Plessy v. Ferguson

    Dred Scott v. Sandford

    Korematsu v. United States

    ——————
    It is a matter of the rights of the rest of society.

    Society doesn’t have rights, people do
    ——————————
    The opinion that Sid Offit is a coward is also my own, and it is based on solid evidence of his anonymous commenting. Some of us have solid brass ones to stand up to public scrutiny of our beliefs. Sid does not.

    Do you really think the host of this blog is a robot broadcasting from deep within federation space?

    PS
    The court decides law not morality.

  38. #38 Dangerous Bacon
    May 13, 2010

    Here’s a site that discusses the lengthy record of safety of aluminum-containing adjuvants in vaccines. Among the interesting data they cite is that due to aluminum’s ubiquitous nature in the environment, human breast milk contains 40 micrograms of aluminum per liter, and infant formula 225 micrograms per liter.

    Obviously we should ban breast-feeding. We’ve got the proof!

    Also, here’s a Cochrane review that found no association between aluminum-containing adjuvants and health problems (apart from vaccine site irritation).

    On the subject of T-shirts, here’s one to wear to the antivax rally (when Wakefield is speaking). And a bunch of us could wear these while applauding at inappropriate moments.

    By the way, if this comment does not appear immediately, it must be due to shenanigans by antivaxers, not anything related to a spam filter that detects multiple links.

  39. #39 Ian
    May 13, 2010

    @Sid

    I wish people would stop throwing the word “immoral” around when they mean “inconvenient”. Ethics is a real field, and to say that because you don’t like it makes it immoral is a gross distortion of the facts.

    Your stated philosophy is that things that violate an individual’s freedoms are inherently immoral, since individual liberty is somehow a moral absolute. Here are some other things that are “immoral” by your definition:

    – Speed Limits
    – Jail for convicted criminals
    – Locks on doors
    – Self-defence
    – Any kind of government and/or legislation

    Society exists always at the expense of individual freedoms. I can function in society because I am not free to do certain things, like murder my neighbour and rape his daughter. We are perfectly willing to accept infringement of our personal freedoms and to call them “moral.”

    Please note here that I am not saying that all things done for the good of society are moral (slavery, for example, is immoral even though society as a whole may benefit), but your standard of “violating individual liberty” is completely bogus. You wouldn’t like a society where everyone has complete individual liberty.

  40. #40 cynic
    May 13, 2010

    Ian @32

    In the same way, you don’t have the right to expose me and my child to disease that we would otherwise be safe from.

    How can you demonstrate that a person has “inappropriately” exposed you to disease? The person that allegedly exposed you, would likely also have a beef with the person who made them ill…and the person that exposed them…and the person that exposed them…and the person that exposed them. If somewhere along this interesting line of infectors someone has been vaccinated, then what? Can you also adequately demonstrate that simply being vaccinated would have prevented that person from spreading disease? Why has your vaccination status escaped scrutiny…. why didn’t your vaccine work and prevent you from also spreading disease?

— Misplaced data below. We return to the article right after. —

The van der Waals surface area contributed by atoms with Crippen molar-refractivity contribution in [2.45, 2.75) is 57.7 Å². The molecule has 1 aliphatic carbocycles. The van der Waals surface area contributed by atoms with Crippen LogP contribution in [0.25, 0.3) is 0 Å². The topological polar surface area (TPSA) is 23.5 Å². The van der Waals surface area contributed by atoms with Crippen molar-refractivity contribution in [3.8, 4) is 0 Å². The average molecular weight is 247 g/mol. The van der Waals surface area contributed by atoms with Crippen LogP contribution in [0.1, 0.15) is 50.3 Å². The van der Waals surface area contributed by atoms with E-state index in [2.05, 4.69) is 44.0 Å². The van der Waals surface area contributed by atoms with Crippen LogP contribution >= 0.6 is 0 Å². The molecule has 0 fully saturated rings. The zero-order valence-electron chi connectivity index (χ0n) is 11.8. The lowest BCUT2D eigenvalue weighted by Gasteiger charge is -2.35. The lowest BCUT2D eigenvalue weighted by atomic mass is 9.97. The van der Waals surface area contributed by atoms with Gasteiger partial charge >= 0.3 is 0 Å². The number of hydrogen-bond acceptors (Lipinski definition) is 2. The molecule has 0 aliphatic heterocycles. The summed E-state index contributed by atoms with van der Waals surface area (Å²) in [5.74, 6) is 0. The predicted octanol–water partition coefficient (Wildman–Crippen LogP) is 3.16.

41. #41 MikeMa
    May 13, 2010

    Rene @15
    MUCH better disclaimer;)

    Sid @16
    What?

  42. #42 d. vader
    May 13, 2010

    i find anti-vaxxers lack of science disturbing.

  43. #43 Rene Najera
    May 13, 2010

    @Sid
    All of the court decisions you mention were eventually reversed. There are plenty of decisions that continue to uphold the good of the many outweigh the right of the one. Over and over again. Stare decisis, I think they call it. And, yes, society has rights. It’s called a societal covenant. It’s just that those rights emanate from the individuals. Want to live in my town, go to my school? Good. Get vaccinated and keep us all healthy.

    The disclaimers are the result of your and your colleagues’ attempts to get me fired.

    DISCLAIMER: The opinions and responses in this comment are my own, not those of some unseen and all-knowing group that sits high atop Public Health’s Mount Olympus and determines whether I professionally live or die.

  44. #44 o. w. kenobi
    May 13, 2010

    I felt a great disturbance in science based medicine, as if millions of anti-vaxxers suddenly cried out “no vaccinations!!!” and were suddenly contagious. I fear some terrible disease will happen.

  45. #45 mula
    May 13, 2010

    @ Science Mom. It seems you didn’t read the study carefully.

    The average weight of a child when multiple vaccines are given is not more than 5kg. If you do the math and make weight adjusted calculations it turns out that babies can easily get as much as 300 μg/kg with the current US vaccine schedule. 100μg/kg already caused neurological damage.

    Their is also no reason to believe that an intramuscular injection of AI would be much safer.

    I would really appreciate if you point out any flaws but what you provided isn’t really much relevant and also erroneous reasoning. Did you actually read the full paper?

  46. #46 Sid Offit
    May 13, 2010

    @Ian

    Regarding individual liberty, something called the “harm principal” should assuage you’re fears of homicidal maniacs terrorizing the populace. You’ll note however that it’s the “harm”, and not “affect” principal.

  47. #47 Ian
    May 13, 2010

    @cynic

    Are you asking how I can establish that a given individual has exposed me to disease? As you note, that’s quite a difficult undertaking. However, one could start, as so many epidemiologists do, by tracking the source of the disease to the point where it entered the population of which I am a member, that’s a start.